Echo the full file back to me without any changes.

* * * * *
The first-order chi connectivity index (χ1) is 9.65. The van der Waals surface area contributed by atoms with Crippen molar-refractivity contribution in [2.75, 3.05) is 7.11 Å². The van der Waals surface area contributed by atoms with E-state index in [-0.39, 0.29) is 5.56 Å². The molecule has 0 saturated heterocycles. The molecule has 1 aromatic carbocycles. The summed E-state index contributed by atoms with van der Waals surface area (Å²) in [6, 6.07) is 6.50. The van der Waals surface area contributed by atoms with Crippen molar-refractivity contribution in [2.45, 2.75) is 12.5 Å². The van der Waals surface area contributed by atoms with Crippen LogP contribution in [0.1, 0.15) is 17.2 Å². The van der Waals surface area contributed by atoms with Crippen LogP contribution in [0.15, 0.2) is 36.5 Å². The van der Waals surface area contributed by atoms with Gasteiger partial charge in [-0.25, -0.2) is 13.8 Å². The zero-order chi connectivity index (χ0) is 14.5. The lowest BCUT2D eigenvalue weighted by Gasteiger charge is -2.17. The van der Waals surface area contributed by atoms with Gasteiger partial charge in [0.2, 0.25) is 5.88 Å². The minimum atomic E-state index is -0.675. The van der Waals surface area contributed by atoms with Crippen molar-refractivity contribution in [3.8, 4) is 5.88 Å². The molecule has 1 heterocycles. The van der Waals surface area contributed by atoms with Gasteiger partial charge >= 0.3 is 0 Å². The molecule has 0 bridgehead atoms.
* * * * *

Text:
The first-order chi connectivity index (χ1) is 9.65. The van der Waals surface area contributed by atoms with Crippen molar-refractivity contribution in [2.75, 3.05) is 7.11 Å². The van der Waals surface area contributed by atoms with E-state index in [-0.39, 0.29) is 5.56 Å². The molecule has 0 saturated heterocycles. The molecule has 1 aromatic carbocycles. The summed E-state index contributed by atoms with van der Waals surface area (Å²) in [6, 6.07) is 6.50. The van der Waals surface area contributed by atoms with Crippen molar-refractivity contribution in [2.45, 2.75) is 12.5 Å². The van der Waals surface area contributed by atoms with Crippen LogP contribution in [0.1, 0.15) is 17.2 Å². The van der Waals surface area contributed by atoms with Crippen LogP contribution in [0.15, 0.2) is 36.5 Å². The van der Waals surface area contributed by atoms with Gasteiger partial charge in [-0.25, -0.2) is 13.8 Å². The zero-order chi connectivity index (χ0) is 14.5. The lowest BCUT2D eigenvalue weighted by Gasteiger charge is -2.17. The van der Waals surface area contributed by atoms with Gasteiger partial charge in [0.2, 0.25) is 5.88 Å². The minimum atomic E-state index is -0.675. The van der Waals surface area contributed by atoms with Crippen molar-refractivity contribution in [3.8, 4) is 5.88 Å². The molecule has 1 heterocycles. The van der Waals surface area contributed by atoms with Gasteiger partial charge >= 0.3 is 0 Å². The molecule has 0 bridgehead atoms.